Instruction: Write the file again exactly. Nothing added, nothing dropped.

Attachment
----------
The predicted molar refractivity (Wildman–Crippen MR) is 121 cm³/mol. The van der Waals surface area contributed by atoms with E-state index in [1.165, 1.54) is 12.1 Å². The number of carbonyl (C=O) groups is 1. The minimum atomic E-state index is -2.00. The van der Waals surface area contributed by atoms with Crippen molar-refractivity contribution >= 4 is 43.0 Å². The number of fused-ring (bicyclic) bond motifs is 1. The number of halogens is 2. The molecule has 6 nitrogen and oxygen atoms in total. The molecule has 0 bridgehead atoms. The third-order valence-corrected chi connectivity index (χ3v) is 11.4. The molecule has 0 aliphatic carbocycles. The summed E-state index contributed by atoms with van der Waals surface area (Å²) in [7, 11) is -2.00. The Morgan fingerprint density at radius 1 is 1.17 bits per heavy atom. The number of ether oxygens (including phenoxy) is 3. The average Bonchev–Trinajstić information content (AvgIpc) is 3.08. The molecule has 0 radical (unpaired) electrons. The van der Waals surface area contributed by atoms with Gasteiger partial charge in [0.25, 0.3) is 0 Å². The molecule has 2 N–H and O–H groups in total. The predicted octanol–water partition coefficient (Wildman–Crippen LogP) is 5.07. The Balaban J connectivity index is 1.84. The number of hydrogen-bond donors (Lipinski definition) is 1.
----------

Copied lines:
The predicted molar refractivity (Wildman–Crippen MR) is 121 cm³/mol. The van der Waals surface area contributed by atoms with E-state index in [1.165, 1.54) is 12.1 Å². The number of carbonyl (C=O) groups is 1. The minimum atomic E-state index is -2.00. The van der Waals surface area contributed by atoms with Crippen molar-refractivity contribution >= 4 is 43.0 Å². The number of fused-ring (bicyclic) bond motifs is 1. The number of halogens is 2. The molecule has 6 nitrogen and oxygen atoms in total. The molecule has 0 bridgehead atoms. The third-order valence-corrected chi connectivity index (χ3v) is 11.4. The molecule has 0 aliphatic carbocycles. The summed E-state index contributed by atoms with van der Waals surface area (Å²) in [7, 11) is -2.00. The Morgan fingerprint density at radius 1 is 1.17 bits per heavy atom. The number of ether oxygens (including phenoxy) is 3. The average Bonchev–Trinajstić information content (AvgIpc) is 3.08. The molecule has 0 radical (unpaired) electrons. The van der Waals surface area contributed by atoms with Gasteiger partial charge in [0.25, 0.3) is 0 Å². The molecule has 2 N–H and O–H groups in total. The predicted octanol–water partition coefficient (Wildman–Crippen LogP) is 5.07. The Balaban J connectivity index is 1.84. The number of hydrogen-bond donors (Lipinski definition) is 1.